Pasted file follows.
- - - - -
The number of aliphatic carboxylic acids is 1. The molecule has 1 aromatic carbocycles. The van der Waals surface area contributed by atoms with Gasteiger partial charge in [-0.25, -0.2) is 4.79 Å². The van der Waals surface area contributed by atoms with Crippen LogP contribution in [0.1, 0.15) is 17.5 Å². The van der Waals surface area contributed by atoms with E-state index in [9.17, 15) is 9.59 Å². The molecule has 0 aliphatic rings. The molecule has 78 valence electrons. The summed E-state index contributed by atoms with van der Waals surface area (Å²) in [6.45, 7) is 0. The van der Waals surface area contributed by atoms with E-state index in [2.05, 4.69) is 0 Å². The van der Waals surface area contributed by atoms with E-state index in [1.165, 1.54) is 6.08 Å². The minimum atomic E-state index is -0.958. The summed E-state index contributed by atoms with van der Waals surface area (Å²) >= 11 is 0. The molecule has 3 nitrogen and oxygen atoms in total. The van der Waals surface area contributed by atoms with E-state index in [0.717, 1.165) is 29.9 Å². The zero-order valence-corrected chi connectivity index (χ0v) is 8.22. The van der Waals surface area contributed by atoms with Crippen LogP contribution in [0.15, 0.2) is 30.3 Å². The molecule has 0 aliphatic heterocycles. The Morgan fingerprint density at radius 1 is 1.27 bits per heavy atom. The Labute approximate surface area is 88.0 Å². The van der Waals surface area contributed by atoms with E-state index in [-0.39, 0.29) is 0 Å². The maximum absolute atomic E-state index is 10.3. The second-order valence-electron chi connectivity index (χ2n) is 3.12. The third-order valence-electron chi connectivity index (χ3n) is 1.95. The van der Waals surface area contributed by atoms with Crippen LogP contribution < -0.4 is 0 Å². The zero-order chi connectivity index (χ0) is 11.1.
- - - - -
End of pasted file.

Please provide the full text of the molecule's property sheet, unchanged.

The number of aliphatic carboxylic acids is 1. The molecule has 1 aromatic carbocycles. The van der Waals surface area contributed by atoms with Gasteiger partial charge in [-0.25, -0.2) is 4.79 Å². The van der Waals surface area contributed by atoms with Crippen LogP contribution in [0.1, 0.15) is 17.5 Å². The van der Waals surface area contributed by atoms with E-state index in [9.17, 15) is 9.59 Å². The molecule has 0 aliphatic rings. The molecule has 78 valence electrons. The summed E-state index contributed by atoms with van der Waals surface area (Å²) in [6.45, 7) is 0. The van der Waals surface area contributed by atoms with E-state index in [2.05, 4.69) is 0 Å². The van der Waals surface area contributed by atoms with E-state index in [1.165, 1.54) is 6.08 Å². The minimum atomic E-state index is -0.958. The summed E-state index contributed by atoms with van der Waals surface area (Å²) >= 11 is 0. The molecule has 3 nitrogen and oxygen atoms in total. The van der Waals surface area contributed by atoms with E-state index in [0.717, 1.165) is 29.9 Å². The zero-order valence-corrected chi connectivity index (χ0v) is 8.22. The van der Waals surface area contributed by atoms with Crippen LogP contribution in [0.15, 0.2) is 30.3 Å². The molecule has 0 aliphatic heterocycles. The Morgan fingerprint density at radius 1 is 1.27 bits per heavy atom. The Labute approximate surface area is 88.0 Å². The van der Waals surface area contributed by atoms with E-state index in [-0.39, 0.29) is 0 Å². The maximum absolute atomic E-state index is 10.3. The second-order valence-electron chi connectivity index (χ2n) is 3.12. The third-order valence-electron chi connectivity index (χ3n) is 1.95. The van der Waals surface area contributed by atoms with Crippen LogP contribution < -0.4 is 0 Å². The zero-order chi connectivity index (χ0) is 11.1.